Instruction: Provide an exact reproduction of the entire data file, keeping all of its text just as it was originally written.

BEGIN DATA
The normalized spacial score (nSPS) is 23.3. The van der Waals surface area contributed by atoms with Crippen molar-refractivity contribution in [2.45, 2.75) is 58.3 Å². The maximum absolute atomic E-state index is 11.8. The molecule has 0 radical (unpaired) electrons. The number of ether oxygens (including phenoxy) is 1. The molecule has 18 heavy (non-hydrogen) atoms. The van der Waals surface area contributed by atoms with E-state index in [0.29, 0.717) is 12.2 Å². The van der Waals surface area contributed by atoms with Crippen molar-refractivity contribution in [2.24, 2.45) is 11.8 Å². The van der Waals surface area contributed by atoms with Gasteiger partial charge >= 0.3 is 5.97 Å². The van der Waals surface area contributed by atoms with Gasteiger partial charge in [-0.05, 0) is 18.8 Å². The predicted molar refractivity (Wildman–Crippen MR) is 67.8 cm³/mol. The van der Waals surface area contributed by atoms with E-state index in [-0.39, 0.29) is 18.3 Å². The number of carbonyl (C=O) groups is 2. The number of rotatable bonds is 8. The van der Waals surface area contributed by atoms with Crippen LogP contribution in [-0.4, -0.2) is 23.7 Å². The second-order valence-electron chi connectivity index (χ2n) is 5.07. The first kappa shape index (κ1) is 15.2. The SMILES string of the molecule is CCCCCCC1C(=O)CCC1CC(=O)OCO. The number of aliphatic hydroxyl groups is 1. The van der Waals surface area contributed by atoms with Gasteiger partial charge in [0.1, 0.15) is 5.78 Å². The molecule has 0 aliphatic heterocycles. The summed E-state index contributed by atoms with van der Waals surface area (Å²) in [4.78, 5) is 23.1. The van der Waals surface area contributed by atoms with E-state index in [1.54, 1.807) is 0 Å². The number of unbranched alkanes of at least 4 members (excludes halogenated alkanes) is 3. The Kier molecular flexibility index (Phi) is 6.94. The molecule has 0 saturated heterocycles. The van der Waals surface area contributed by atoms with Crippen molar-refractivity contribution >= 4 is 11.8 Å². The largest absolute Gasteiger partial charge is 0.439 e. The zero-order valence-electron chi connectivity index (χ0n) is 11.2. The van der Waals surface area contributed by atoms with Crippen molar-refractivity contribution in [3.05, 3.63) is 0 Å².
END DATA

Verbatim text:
The normalized spacial score (nSPS) is 23.3. The van der Waals surface area contributed by atoms with Crippen molar-refractivity contribution in [2.45, 2.75) is 58.3 Å². The maximum absolute atomic E-state index is 11.8. The molecule has 0 radical (unpaired) electrons. The number of ether oxygens (including phenoxy) is 1. The molecule has 18 heavy (non-hydrogen) atoms. The van der Waals surface area contributed by atoms with E-state index in [0.29, 0.717) is 12.2 Å². The van der Waals surface area contributed by atoms with Crippen molar-refractivity contribution in [2.24, 2.45) is 11.8 Å². The van der Waals surface area contributed by atoms with Gasteiger partial charge >= 0.3 is 5.97 Å². The van der Waals surface area contributed by atoms with Gasteiger partial charge in [-0.05, 0) is 18.8 Å². The predicted molar refractivity (Wildman–Crippen MR) is 67.8 cm³/mol. The van der Waals surface area contributed by atoms with E-state index in [-0.39, 0.29) is 18.3 Å². The number of carbonyl (C=O) groups is 2. The number of rotatable bonds is 8. The van der Waals surface area contributed by atoms with Crippen LogP contribution in [-0.4, -0.2) is 23.7 Å². The second-order valence-electron chi connectivity index (χ2n) is 5.07. The first kappa shape index (κ1) is 15.2. The SMILES string of the molecule is CCCCCCC1C(=O)CCC1CC(=O)OCO. The number of aliphatic hydroxyl groups is 1. The van der Waals surface area contributed by atoms with Gasteiger partial charge in [0.1, 0.15) is 5.78 Å². The molecule has 0 aliphatic heterocycles. The summed E-state index contributed by atoms with van der Waals surface area (Å²) in [4.78, 5) is 23.1. The van der Waals surface area contributed by atoms with E-state index in [1.54, 1.807) is 0 Å². The number of unbranched alkanes of at least 4 members (excludes halogenated alkanes) is 3. The Kier molecular flexibility index (Phi) is 6.94. The molecule has 0 saturated heterocycles. The van der Waals surface area contributed by atoms with Crippen molar-refractivity contribution >= 4 is 11.8 Å². The largest absolute Gasteiger partial charge is 0.439 e. The zero-order valence-electron chi connectivity index (χ0n) is 11.2. The van der Waals surface area contributed by atoms with Crippen molar-refractivity contribution in [3.05, 3.63) is 0 Å².